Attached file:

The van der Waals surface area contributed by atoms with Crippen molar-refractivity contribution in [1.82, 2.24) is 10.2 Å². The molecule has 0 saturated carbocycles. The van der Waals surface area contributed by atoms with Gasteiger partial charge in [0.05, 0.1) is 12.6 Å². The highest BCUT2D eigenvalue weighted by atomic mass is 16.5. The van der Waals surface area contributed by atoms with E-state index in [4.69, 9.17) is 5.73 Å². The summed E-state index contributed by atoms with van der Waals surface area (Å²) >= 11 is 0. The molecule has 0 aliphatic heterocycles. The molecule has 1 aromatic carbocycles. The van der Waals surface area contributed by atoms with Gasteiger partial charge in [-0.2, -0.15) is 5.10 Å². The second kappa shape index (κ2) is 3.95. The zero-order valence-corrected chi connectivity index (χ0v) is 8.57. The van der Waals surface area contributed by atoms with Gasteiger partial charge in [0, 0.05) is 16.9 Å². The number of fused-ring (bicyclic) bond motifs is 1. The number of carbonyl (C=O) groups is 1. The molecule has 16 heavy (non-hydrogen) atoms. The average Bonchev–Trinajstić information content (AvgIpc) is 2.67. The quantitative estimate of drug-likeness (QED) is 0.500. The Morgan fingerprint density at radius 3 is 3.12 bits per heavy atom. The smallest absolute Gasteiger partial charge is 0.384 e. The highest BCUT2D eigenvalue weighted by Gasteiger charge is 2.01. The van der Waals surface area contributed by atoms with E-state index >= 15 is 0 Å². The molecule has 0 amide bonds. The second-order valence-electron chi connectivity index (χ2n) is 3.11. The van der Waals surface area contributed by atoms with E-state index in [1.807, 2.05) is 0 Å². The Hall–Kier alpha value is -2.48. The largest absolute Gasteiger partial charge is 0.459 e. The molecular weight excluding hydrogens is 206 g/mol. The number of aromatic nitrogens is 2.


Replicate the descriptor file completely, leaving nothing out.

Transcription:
The van der Waals surface area contributed by atoms with Crippen molar-refractivity contribution in [1.82, 2.24) is 10.2 Å². The molecule has 0 saturated carbocycles. The van der Waals surface area contributed by atoms with Gasteiger partial charge in [0.05, 0.1) is 12.6 Å². The highest BCUT2D eigenvalue weighted by atomic mass is 16.5. The van der Waals surface area contributed by atoms with E-state index in [4.69, 9.17) is 5.73 Å². The summed E-state index contributed by atoms with van der Waals surface area (Å²) >= 11 is 0. The molecule has 0 aliphatic heterocycles. The molecule has 1 aromatic carbocycles. The van der Waals surface area contributed by atoms with Gasteiger partial charge in [-0.2, -0.15) is 5.10 Å². The second kappa shape index (κ2) is 3.95. The zero-order valence-corrected chi connectivity index (χ0v) is 8.57. The van der Waals surface area contributed by atoms with Gasteiger partial charge in [0, 0.05) is 16.9 Å². The number of fused-ring (bicyclic) bond motifs is 1. The number of carbonyl (C=O) groups is 1. The molecule has 16 heavy (non-hydrogen) atoms. The average Bonchev–Trinajstić information content (AvgIpc) is 2.67. The quantitative estimate of drug-likeness (QED) is 0.500. The Morgan fingerprint density at radius 3 is 3.12 bits per heavy atom. The smallest absolute Gasteiger partial charge is 0.384 e. The highest BCUT2D eigenvalue weighted by Gasteiger charge is 2.01. The van der Waals surface area contributed by atoms with E-state index >= 15 is 0 Å². The molecule has 0 amide bonds. The second-order valence-electron chi connectivity index (χ2n) is 3.11. The van der Waals surface area contributed by atoms with E-state index in [1.807, 2.05) is 0 Å². The Hall–Kier alpha value is -2.48. The largest absolute Gasteiger partial charge is 0.459 e. The molecular weight excluding hydrogens is 206 g/mol. The number of aromatic nitrogens is 2.